The Importance of Early Intervention and Support
Early intervention and support are crucial for students with ADHD. Identifying and addressing the condition early on can help to minimise the impact it has on a student’s academic and social life.
Research has shown that early diagnosis and treatment of ADHD can lead to better long-term outcomes, including improved academic performance and social skills. Early intervention can also help to prevent secondary issues, such as anxiety and depression, that may arise due to untreated ADHD.
One of the most effective ways to provide early intervention and support is through an accurate diagnosis. If you suspect that you or your child may have ADHD, it is essential to seek a diagnosis from a qualified healthcare professional. At The ADHD Centre, we provide private ADHD diagnosis and treatment services, offering personalised support and guidance to help you manage your condition.
Another important aspect of early intervention is providing appropriate accommodations and modifications in the school environment. This could include one-to-one support, preferential seating, or extra time on assignments or tests. These accommodations can help to level the playing field and give students with ADHD the same opportunities for success as other children.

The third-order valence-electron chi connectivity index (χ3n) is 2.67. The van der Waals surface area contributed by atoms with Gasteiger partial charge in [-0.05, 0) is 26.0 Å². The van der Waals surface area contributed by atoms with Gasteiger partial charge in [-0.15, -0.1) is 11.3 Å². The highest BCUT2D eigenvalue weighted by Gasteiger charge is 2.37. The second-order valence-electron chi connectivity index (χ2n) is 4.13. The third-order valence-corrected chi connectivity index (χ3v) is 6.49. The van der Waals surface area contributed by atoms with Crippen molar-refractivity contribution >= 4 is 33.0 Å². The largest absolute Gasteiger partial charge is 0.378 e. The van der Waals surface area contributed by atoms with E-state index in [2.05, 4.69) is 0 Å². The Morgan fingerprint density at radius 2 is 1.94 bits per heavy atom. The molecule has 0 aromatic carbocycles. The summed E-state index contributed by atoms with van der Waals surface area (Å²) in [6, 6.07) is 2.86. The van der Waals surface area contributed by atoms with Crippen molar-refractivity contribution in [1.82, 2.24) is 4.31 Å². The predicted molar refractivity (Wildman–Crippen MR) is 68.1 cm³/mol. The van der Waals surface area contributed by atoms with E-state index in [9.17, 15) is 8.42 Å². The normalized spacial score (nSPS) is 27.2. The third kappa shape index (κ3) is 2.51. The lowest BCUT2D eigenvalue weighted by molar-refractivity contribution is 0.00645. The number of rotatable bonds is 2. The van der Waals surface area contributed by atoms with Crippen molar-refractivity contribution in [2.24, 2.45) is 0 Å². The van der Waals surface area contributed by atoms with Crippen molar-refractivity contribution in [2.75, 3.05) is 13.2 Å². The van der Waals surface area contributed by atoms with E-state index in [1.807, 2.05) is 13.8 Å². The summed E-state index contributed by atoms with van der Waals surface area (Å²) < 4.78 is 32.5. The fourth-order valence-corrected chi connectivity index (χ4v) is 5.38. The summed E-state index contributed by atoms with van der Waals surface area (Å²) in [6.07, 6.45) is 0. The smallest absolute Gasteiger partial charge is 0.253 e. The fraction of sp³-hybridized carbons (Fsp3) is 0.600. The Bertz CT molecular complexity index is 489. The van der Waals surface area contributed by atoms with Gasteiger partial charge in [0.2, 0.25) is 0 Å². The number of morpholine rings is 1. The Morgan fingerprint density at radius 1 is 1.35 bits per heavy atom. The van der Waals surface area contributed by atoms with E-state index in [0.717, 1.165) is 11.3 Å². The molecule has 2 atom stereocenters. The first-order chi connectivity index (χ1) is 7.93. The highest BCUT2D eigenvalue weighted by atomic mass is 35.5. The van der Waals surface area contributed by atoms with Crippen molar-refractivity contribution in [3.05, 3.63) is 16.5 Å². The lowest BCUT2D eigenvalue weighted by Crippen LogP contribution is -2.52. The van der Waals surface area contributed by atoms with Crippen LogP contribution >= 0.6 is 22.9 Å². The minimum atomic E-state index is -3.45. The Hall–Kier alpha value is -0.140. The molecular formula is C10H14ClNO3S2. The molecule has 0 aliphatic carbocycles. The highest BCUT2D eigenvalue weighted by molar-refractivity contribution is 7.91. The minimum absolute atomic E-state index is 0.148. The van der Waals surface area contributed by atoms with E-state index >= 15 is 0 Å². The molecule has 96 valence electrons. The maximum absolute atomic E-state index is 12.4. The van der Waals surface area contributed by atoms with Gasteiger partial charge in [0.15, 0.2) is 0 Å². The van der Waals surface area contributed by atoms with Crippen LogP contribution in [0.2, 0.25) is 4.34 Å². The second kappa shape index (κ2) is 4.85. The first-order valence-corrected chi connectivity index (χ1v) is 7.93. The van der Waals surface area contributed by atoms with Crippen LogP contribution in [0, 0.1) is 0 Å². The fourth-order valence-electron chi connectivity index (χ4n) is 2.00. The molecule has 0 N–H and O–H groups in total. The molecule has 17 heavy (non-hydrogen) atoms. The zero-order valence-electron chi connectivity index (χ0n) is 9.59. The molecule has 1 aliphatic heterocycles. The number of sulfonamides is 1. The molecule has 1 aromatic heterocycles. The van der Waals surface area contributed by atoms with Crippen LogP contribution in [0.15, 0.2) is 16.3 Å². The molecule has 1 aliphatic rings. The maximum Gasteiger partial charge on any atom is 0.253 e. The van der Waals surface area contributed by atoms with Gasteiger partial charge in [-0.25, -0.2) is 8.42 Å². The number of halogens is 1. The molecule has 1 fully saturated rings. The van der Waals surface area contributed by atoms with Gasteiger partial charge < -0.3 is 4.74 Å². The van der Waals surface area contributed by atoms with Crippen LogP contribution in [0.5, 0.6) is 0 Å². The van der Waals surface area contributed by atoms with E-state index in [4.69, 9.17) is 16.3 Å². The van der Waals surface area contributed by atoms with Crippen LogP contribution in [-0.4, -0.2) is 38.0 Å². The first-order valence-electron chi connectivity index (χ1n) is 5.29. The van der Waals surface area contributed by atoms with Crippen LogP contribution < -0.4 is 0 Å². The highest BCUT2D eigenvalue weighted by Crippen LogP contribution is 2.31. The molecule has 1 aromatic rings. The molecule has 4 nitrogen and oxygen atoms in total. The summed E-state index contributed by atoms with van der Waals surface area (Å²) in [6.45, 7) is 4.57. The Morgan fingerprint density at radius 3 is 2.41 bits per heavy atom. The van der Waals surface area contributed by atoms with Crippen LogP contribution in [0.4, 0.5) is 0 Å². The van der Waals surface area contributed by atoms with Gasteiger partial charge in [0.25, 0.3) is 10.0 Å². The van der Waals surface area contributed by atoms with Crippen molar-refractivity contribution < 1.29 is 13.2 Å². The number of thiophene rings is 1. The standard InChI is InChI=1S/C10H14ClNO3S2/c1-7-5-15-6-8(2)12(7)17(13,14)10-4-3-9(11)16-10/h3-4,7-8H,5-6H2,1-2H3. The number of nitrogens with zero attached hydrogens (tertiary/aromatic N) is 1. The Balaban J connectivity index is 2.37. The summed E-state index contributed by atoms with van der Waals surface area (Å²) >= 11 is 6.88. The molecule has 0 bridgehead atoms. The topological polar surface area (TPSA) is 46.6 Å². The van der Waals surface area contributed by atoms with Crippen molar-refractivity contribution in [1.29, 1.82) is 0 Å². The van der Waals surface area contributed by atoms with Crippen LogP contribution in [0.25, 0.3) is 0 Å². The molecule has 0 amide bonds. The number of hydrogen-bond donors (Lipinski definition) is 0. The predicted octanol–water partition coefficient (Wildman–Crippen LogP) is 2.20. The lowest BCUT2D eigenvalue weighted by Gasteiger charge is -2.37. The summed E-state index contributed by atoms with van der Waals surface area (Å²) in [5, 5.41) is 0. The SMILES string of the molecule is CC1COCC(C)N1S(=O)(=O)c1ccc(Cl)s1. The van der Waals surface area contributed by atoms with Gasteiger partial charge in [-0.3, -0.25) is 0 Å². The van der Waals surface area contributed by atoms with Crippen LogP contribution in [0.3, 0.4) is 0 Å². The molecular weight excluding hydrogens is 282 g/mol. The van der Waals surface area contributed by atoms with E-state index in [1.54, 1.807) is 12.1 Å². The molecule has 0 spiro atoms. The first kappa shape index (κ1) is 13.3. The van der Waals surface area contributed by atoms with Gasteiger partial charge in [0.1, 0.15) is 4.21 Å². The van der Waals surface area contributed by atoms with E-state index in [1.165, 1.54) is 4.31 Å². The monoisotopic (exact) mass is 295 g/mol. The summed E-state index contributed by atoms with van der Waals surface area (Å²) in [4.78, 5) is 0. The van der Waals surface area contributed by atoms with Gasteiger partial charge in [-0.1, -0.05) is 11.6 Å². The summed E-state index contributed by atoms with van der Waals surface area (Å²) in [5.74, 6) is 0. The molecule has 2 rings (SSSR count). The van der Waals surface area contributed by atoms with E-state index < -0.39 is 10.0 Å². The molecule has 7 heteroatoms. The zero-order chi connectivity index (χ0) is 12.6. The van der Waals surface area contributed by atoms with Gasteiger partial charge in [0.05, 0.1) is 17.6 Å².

Student ADHD Support at The ADHD Centre
At The ADHD Centre, we specialise in supporting students with ADHD. Our team of leading ADHD experts are on hand to provide valuable insight, advice, support, and guidance on the condition and how to best manage it. Whether you’re a student or the parent of a child with ADHD, we can help you navigate ADHD in education and develop treatment plans to mitigate symptoms and allow you to flourish.
For more information on how we could help you, please call us on 0800 061 4276 or email us at email@example.com.